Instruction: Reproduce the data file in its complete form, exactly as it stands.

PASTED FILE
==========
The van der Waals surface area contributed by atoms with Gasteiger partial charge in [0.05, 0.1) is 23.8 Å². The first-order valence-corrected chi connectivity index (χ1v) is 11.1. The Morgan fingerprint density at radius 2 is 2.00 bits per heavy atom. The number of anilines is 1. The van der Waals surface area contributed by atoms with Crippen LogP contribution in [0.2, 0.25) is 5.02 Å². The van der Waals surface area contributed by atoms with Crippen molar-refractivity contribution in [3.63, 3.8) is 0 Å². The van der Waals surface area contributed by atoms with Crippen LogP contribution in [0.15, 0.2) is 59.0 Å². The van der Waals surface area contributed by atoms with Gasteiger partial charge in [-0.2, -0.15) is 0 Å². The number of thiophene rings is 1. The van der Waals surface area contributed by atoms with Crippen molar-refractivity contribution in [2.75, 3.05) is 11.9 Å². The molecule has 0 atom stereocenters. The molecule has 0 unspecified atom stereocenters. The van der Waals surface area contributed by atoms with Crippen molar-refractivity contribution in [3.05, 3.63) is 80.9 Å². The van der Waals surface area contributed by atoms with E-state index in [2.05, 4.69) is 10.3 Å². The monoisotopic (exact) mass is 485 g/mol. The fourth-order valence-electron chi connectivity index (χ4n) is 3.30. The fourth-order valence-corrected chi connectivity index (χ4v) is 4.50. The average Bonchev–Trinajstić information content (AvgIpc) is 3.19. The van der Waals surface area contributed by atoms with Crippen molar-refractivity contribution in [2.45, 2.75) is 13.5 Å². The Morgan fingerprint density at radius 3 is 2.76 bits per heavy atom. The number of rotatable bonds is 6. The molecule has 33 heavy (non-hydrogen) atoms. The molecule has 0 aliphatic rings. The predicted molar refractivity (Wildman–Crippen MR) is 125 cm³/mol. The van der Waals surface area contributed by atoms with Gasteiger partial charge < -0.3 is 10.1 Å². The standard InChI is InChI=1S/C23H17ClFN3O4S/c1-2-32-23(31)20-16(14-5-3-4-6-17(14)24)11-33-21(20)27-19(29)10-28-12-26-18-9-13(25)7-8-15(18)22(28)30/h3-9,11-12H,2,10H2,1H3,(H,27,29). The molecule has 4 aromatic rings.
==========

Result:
The van der Waals surface area contributed by atoms with Gasteiger partial charge in [0.05, 0.1) is 23.8 Å². The first-order valence-corrected chi connectivity index (χ1v) is 11.1. The Morgan fingerprint density at radius 2 is 2.00 bits per heavy atom. The number of anilines is 1. The van der Waals surface area contributed by atoms with Crippen LogP contribution in [0.2, 0.25) is 5.02 Å². The van der Waals surface area contributed by atoms with Crippen molar-refractivity contribution in [3.63, 3.8) is 0 Å². The van der Waals surface area contributed by atoms with Crippen LogP contribution in [0.15, 0.2) is 59.0 Å². The van der Waals surface area contributed by atoms with Gasteiger partial charge in [-0.2, -0.15) is 0 Å². The number of thiophene rings is 1. The van der Waals surface area contributed by atoms with Crippen molar-refractivity contribution in [2.75, 3.05) is 11.9 Å². The molecule has 0 atom stereocenters. The molecule has 0 unspecified atom stereocenters. The van der Waals surface area contributed by atoms with Crippen molar-refractivity contribution in [3.05, 3.63) is 80.9 Å². The van der Waals surface area contributed by atoms with E-state index in [2.05, 4.69) is 10.3 Å². The monoisotopic (exact) mass is 485 g/mol. The fourth-order valence-electron chi connectivity index (χ4n) is 3.30. The fourth-order valence-corrected chi connectivity index (χ4v) is 4.50. The average Bonchev–Trinajstić information content (AvgIpc) is 3.19. The van der Waals surface area contributed by atoms with Crippen molar-refractivity contribution in [2.45, 2.75) is 13.5 Å². The Morgan fingerprint density at radius 3 is 2.76 bits per heavy atom. The number of rotatable bonds is 6. The molecule has 33 heavy (non-hydrogen) atoms. The molecule has 0 aliphatic rings. The predicted molar refractivity (Wildman–Crippen MR) is 125 cm³/mol. The van der Waals surface area contributed by atoms with Gasteiger partial charge < -0.3 is 10.1 Å². The standard InChI is InChI=1S/C23H17ClFN3O4S/c1-2-32-23(31)20-16(14-5-3-4-6-17(14)24)11-33-21(20)27-19(29)10-28-12-26-18-9-13(25)7-8-15(18)22(28)30/h3-9,11-12H,2,10H2,1H3,(H,27,29). The molecule has 4 aromatic rings.